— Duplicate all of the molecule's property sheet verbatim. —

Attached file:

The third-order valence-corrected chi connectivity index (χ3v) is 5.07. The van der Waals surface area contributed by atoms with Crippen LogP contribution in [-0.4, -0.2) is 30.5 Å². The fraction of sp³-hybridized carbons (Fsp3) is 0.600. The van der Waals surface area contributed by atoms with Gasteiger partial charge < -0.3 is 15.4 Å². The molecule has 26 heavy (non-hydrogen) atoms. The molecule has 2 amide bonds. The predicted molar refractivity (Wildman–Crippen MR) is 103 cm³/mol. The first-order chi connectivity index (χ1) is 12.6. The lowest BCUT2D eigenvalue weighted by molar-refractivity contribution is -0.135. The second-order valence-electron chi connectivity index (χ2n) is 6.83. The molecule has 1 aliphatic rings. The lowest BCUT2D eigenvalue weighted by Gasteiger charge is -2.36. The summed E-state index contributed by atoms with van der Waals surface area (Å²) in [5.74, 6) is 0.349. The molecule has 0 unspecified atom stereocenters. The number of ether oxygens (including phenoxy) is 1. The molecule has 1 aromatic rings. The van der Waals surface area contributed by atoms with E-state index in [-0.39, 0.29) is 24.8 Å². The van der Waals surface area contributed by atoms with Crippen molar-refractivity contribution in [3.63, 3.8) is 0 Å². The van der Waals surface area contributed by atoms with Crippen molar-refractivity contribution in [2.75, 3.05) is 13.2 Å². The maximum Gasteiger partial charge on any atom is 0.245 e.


The third-order valence-corrected chi connectivity index (χ3v) is 5.07. The van der Waals surface area contributed by atoms with Crippen LogP contribution in [-0.4, -0.2) is 30.5 Å². The fraction of sp³-hybridized carbons (Fsp3) is 0.600. The van der Waals surface area contributed by atoms with Gasteiger partial charge < -0.3 is 15.4 Å². The molecule has 26 heavy (non-hydrogen) atoms. The molecule has 2 amide bonds. The predicted molar refractivity (Wildman–Crippen MR) is 103 cm³/mol. The first-order chi connectivity index (χ1) is 12.6. The lowest BCUT2D eigenvalue weighted by molar-refractivity contribution is -0.135. The second-order valence-electron chi connectivity index (χ2n) is 6.83. The molecule has 1 aliphatic rings. The lowest BCUT2D eigenvalue weighted by Gasteiger charge is -2.36. The summed E-state index contributed by atoms with van der Waals surface area (Å²) in [5.74, 6) is 0.349. The molecule has 0 unspecified atom stereocenters. The number of ether oxygens (including phenoxy) is 1. The molecule has 1 aromatic rings. The van der Waals surface area contributed by atoms with E-state index in [-0.39, 0.29) is 24.8 Å². The van der Waals surface area contributed by atoms with Crippen molar-refractivity contribution in [3.63, 3.8) is 0 Å². The van der Waals surface area contributed by atoms with Crippen molar-refractivity contribution in [2.75, 3.05) is 13.2 Å². The maximum Gasteiger partial charge on any atom is 0.245 e.